[time-nuts] Lots of Off Topic discussion

Bob kb8tq kb8tq at n1k.org
Sat Sep 1 20:24:33 EDT 2018


Hi

I most certainly *have* seen an NTP server that ran off of WWVB and relayed 
the result to the internet. The fun part was that they had entered the “delay” 
number into their config file with the wrong sign on it (or there was a bug in 
the NTP code at that time). The result was that they were …. errr …. a bit 
off time.

So yes, you *can* hook NTP into WWVB, it has been done. It is a way (if you get
the signs right ….) to get into millisecond(s) level accuracy.

Bob

> On Sep 1, 2018, at 2:02 PM, Peter Laws <plaws0 at gmail.com> wrote:
> 
> On Sat, Sep 1, 2018 at 9:15 AM David G. McGaw
> <david.g.mcgaw at dartmouth.edu> wrote:
> 
>> available methods of time dissemination.  I am very concerned that
>> factions of NIST consider that this should no longer be part of their
>> mission.
> 
> 
> 1) WWV* systems are not critical to anything I have found other than
> WWVB being used to keep "atomic clocks" in sync and updated for DST.
> I've asked in many places but other than two recent papers that used
> WWV HF signals with the Long Wavelength Array to do some ionospheric
> measurements I can't find any evidence that the signals are critical
> to anything in science.
> 
> 2) Anyone that *needs* accurate time to within a few ms of UTC uses
> NTP.  Anyone who thinks they need more precision than that can look at
> PTP (usually deciding that NTP is plenty good once they see what it
> will cost them for PTP).  All current consumer operating systems (OS
> X, iOS, Android, Windows, etc) have some form of NTP client built in.
> 
> 3) Is no one familiar with the US federal budgeting process?  Really?
> The executive branch (Commerce is a cabinet-level department therein)
> submits to the legislative branch the budget for what they claim they
> will need for the upcoming fiscal year.  This is made up from
> estimates of each cabinet member (and others) who get their numbers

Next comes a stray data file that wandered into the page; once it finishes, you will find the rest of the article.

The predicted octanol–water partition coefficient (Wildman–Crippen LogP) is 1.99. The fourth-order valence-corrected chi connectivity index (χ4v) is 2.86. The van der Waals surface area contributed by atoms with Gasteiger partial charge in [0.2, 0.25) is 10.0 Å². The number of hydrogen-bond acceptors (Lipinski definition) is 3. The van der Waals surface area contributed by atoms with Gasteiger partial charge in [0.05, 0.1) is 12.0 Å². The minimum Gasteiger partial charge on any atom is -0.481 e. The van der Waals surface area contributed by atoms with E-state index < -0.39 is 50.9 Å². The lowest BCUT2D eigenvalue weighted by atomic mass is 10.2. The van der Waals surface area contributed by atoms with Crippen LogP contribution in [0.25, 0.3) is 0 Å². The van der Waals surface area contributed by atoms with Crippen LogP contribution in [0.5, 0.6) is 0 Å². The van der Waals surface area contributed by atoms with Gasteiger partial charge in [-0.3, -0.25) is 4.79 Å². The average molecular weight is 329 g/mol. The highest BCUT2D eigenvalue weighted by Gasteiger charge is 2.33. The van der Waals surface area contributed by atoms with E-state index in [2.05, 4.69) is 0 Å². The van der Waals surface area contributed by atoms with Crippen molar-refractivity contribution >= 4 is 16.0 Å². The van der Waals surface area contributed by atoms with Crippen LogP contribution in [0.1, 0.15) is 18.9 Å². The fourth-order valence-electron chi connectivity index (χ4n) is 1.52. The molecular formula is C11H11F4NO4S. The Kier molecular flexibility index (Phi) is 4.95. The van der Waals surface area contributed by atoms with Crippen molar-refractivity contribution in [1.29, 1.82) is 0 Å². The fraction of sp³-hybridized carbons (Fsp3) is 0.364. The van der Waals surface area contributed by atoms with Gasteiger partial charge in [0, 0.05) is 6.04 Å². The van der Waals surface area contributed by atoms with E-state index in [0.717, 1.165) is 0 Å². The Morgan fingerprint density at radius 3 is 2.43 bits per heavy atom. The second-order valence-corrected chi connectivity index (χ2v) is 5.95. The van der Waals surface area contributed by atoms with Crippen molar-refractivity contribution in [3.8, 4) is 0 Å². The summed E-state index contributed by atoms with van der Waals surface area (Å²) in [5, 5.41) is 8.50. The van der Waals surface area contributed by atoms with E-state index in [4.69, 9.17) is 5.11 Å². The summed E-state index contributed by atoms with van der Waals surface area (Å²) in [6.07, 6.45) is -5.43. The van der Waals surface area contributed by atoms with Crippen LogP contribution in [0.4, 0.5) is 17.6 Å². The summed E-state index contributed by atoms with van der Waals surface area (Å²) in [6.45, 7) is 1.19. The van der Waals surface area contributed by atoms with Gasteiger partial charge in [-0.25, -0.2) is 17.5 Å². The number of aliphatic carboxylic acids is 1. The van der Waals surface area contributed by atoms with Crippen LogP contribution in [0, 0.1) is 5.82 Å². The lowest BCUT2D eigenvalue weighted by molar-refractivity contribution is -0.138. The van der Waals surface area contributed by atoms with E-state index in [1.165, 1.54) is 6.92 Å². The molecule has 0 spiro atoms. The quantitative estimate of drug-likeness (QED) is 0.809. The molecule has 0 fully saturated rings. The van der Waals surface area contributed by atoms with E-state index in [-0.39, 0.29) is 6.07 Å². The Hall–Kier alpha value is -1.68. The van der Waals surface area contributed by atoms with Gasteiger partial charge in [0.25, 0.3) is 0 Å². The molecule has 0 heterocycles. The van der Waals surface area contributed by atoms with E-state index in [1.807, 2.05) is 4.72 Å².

> from the various institutions within their silos (e.g., NIST under
> Commerce).  Because no department head wants their budget cut, they
> ensure that items put up for "cutting" are ones that the public is
> most likely to complain (to congress) about.  A quick google didn't
> tell me when the executive branch last submitted a budget that was
> actually in balance but I'm sure it's been 35 years at least despite
> the alleged cutting.  And it doesn't matter because the executive
> budget is routinely ignored by the body that is actually in charge of
> spending, congress.
> 
> 4) I don't think I've ever seen an NTP server that used WWV* as their
> reference clock (it's listed in the output of the query command)
> because GPS is ubiquitous.  "Yeah, but Carrington!"  I am not certain,
> but given that in the US, the Navstar GPS is a US military system run
> by the US military for US military purposes (which happens to have a
> signal available to civilians) that the designers were not only aware
> of solar physics but used that awareness to make the GPS system as
> resilient as they could to the potential effects of CMEs and flares.
> So for me, the "GPS COULD FAIL!" argument does nothing.
> 
> 
> 
> I'd rather read about Earth tides affecting time measurements.  Or
> proper care and feeding of your Cs oscillator.
> 
> 
> 
> --
> Peter Laws | N5UWY | plaws plaws net | Travel by Train!
> 
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